NPR produced a short segment last week on a study that is happening now which compares standard pre-school learning with pre-school focused on mathematics. They found that the average student spends 58 seconds out of a 5 hour pre-school day on mathematics. As you know, here at Social Mathematics, we believe that math is something which should happen everyday. Math shouldn’t be a big mystery that only the “smart” kids can do. So, naturally, I think this program is great!

“We want kids running around the classroom and bumping into mathematics at every turn.”

– Doug Clements, Creator, Building Blocks

Personally, I think the folks at MDRC and Building Blocks are using “Mathematics” as a touchstone for “Logical Thinking”. But maybe the foremost transferable skill that one learns in a mathematics classroom really is logical thinking? Because who remembers how to integrate cos^2(x)sin^2(x)? But hopefully we all remember (assuming that you are one of the lucky few who learned how to do this to begin with!) how to follow an abstract set of instructions and could figure it out if we really needed to.

In this proposed curriculum, the teacher is encouraged to ask “how do you know”. This promotes metacognition, or thinking about thinking. This is one of the most useful skills in advanced mathematics. Not that I think all kindergartners who learn about counting will all become graduate level mathematicians. But rather the complicated act of understanding why you know something is an extremely valuable tool in any field from science to philosophy. The article additionally (see what I did there?) highlights that “explaining your reasoning out loud also develops verbal ability.” So, by inserting verbal questions into the mathy curriculum, even the future humanity majors can benefit.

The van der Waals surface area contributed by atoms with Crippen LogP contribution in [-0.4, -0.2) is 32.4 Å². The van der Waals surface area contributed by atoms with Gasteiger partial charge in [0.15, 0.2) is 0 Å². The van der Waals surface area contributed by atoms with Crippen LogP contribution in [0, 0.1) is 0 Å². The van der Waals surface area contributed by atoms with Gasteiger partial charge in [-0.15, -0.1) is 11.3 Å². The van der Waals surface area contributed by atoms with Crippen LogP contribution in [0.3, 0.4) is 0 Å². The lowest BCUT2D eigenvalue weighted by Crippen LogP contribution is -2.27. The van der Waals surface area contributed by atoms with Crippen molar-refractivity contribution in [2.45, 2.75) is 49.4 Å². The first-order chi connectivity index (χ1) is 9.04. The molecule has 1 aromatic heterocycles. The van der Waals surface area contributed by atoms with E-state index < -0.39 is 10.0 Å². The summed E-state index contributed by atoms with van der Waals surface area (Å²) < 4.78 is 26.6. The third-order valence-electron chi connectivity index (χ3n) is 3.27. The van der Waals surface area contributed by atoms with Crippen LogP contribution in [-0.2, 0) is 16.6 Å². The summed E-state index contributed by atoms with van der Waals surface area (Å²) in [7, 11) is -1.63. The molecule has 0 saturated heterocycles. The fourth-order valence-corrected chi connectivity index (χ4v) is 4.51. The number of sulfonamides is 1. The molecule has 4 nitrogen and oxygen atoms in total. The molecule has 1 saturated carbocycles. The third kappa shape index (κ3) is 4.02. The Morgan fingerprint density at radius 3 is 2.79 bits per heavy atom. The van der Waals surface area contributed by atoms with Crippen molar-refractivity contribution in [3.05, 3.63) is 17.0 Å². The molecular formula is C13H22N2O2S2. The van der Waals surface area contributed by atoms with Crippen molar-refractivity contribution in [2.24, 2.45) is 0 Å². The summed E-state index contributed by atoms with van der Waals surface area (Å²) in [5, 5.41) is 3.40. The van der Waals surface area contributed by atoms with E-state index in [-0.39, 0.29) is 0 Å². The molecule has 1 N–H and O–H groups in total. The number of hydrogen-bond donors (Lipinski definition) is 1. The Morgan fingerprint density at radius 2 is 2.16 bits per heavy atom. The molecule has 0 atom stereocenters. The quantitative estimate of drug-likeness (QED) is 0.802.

The NPR article focuses on kindergarten math eduation, but MDRC has a lot of other initiatives too. Since NPC didn’t include a link to MDRC’s website, I’ve included one so you can check out their webpage here.

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About Samantha from SocialMath

Applied Mathematician and writer of socialmathematics.net.